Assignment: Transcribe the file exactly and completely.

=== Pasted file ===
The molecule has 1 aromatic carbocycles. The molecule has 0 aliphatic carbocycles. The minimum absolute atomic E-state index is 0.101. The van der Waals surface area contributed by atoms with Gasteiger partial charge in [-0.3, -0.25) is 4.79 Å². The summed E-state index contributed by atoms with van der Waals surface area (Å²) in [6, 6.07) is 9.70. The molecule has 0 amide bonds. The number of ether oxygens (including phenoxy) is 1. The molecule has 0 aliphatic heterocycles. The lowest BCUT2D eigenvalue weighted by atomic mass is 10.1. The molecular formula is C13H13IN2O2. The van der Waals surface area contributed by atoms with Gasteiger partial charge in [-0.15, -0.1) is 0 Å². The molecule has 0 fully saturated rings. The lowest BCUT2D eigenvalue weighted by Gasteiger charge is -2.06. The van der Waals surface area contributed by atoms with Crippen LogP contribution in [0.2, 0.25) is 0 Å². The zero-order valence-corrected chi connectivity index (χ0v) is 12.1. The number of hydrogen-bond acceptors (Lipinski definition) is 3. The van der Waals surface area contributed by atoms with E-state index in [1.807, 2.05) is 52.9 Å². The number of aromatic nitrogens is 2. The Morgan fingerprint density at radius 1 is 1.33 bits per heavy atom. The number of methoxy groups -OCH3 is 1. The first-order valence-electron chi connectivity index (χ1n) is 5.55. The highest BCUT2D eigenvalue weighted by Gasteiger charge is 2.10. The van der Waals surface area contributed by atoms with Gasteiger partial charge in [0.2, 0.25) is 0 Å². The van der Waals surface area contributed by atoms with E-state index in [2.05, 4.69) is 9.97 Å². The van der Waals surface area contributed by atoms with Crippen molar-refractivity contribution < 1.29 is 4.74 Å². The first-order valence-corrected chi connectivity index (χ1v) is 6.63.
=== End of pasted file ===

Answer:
The molecule has 1 aromatic carbocycles. The molecule has 0 aliphatic carbocycles. The minimum absolute atomic E-state index is 0.101. The van der Waals surface area contributed by atoms with Gasteiger partial charge in [-0.3, -0.25) is 4.79 Å². The summed E-state index contributed by atoms with van der Waals surface area (Å²) in [6, 6.07) is 9.70. The molecule has 0 amide bonds. The number of ether oxygens (including phenoxy) is 1. The molecule has 0 aliphatic heterocycles. The lowest BCUT2D eigenvalue weighted by atomic mass is 10.1. The molecular formula is C13H13IN2O2. The van der Waals surface area contributed by atoms with Gasteiger partial charge in [-0.15, -0.1) is 0 Å². The molecule has 0 fully saturated rings. The lowest BCUT2D eigenvalue weighted by Gasteiger charge is -2.06. The van der Waals surface area contributed by atoms with Crippen LogP contribution in [0.2, 0.25) is 0 Å². The zero-order valence-corrected chi connectivity index (χ0v) is 12.1. The number of hydrogen-bond acceptors (Lipinski definition) is 3. The van der Waals surface area contributed by atoms with E-state index in [1.807, 2.05) is 52.9 Å². The number of aromatic nitrogens is 2. The Morgan fingerprint density at radius 1 is 1.33 bits per heavy atom. The number of methoxy groups -OCH3 is 1. The first-order valence-electron chi connectivity index (χ1n) is 5.55. The highest BCUT2D eigenvalue weighted by Gasteiger charge is 2.10. The van der Waals surface area contributed by atoms with Gasteiger partial charge in [0.2, 0.25) is 0 Å². The van der Waals surface area contributed by atoms with E-state index in [2.05, 4.69) is 9.97 Å². The van der Waals surface area contributed by atoms with Crippen molar-refractivity contribution < 1.29 is 4.74 Å². The first-order valence-corrected chi connectivity index (χ1v) is 6.63.